Reattachment downstream
of the step is not captured
(no Boundary Model used
here)
Immersed Solid Approach

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Examples: Forward-Facing Step

With the Boundary Model set to


Modified Forcing significant
improvements in the near-boundary Mesh Resolved Approach

flow are observed


Better separation prediction over a
forward facing step shown
In other cases, particularly at
transitional Reynolds numbers, Immersed Solid (default)

results have not shown


improvements and can be less robust
when using the Boundary Model

Immersed Solid with Boundary Model

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Examples: Gear Pump Tutorial
Ge-rotor tutorial from CFX
documentation
Inner immersed solid rotates at 7 rev/s
Rotating fluid domain at 6 rev/s

Fine fluid mesh to resolve the flow


in the gap between the rotors

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Examples: Gear Pump Tutorial
Momentum Source Scaling Factor = 10

Flow rate shown for two different


scaling factors

Scaling factor of 100 shows a


larger amplitude of the mass flow
rate but a lower mean mass flow
rate
Consistent with some leakage Momentum Source Scaling Factor = 100
occurring through the immersed
solid at the lower scaling factor

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Examples: Roots Blower

Positive displacement blower


Fine mesh to resolve the
leakage path and the solid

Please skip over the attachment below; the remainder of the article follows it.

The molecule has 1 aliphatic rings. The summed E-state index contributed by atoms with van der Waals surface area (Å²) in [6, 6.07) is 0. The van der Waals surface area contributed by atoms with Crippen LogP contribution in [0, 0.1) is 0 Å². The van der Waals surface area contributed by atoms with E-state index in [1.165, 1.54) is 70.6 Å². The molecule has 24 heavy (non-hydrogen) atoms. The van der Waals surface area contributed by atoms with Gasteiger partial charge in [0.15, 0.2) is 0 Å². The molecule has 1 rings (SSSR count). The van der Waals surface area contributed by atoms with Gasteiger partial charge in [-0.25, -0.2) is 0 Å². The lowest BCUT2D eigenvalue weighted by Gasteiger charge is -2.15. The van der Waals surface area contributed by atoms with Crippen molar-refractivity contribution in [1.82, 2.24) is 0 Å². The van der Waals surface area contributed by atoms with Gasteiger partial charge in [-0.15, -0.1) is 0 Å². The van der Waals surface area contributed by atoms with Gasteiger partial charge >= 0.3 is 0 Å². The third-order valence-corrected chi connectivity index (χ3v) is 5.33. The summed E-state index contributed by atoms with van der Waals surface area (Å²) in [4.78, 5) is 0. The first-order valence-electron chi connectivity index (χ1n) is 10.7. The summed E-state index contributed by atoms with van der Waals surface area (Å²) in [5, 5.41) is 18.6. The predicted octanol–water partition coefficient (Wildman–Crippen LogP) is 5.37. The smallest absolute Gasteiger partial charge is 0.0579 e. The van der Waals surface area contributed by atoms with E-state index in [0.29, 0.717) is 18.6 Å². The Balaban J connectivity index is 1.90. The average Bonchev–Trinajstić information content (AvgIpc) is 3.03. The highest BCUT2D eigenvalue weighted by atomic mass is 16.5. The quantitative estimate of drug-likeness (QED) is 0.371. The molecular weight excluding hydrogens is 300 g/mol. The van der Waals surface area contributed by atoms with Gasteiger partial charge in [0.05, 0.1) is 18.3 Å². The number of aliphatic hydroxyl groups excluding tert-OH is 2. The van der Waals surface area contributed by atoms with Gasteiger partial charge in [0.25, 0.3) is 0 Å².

boundary path
Accurate leakage prediction
unlikely with IMS approach

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Examples: Free Surface Initialization

A novel application of
immersed solids
Create IMS to represent
desired liquid region
Set Momentum Source
Scaling Factor = 0
Set liquid volume
fraction = inside()@IMS

Note that in general multiphase simulation do not interact


with immersed solids in the current release, but here we
are just initializing a variable in a multiphase simulation

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Examples: Avoid Mesh Pinching

In moving mesh cases that would normally result in the mesh


pinching off (e.g. valve closing/opening), and immersed solid can
provide a sink region for the mesh to move into
Can be combined with FSI, so that contact occurs on the structural side
(assuming one side of the contact is rigid)

Flexible flap: Initially the flap is in contact with a wall. As the upstream
pressure increases it deforms and allows flow to pass to the downstream side.
The black region is an immersed solid. Meshes are shown on the next slide.

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Examples: Avoid Mesh Pinching
Immersed solid region

Fluid domain mesh get pulled down


and allows the flap to move away
from the wall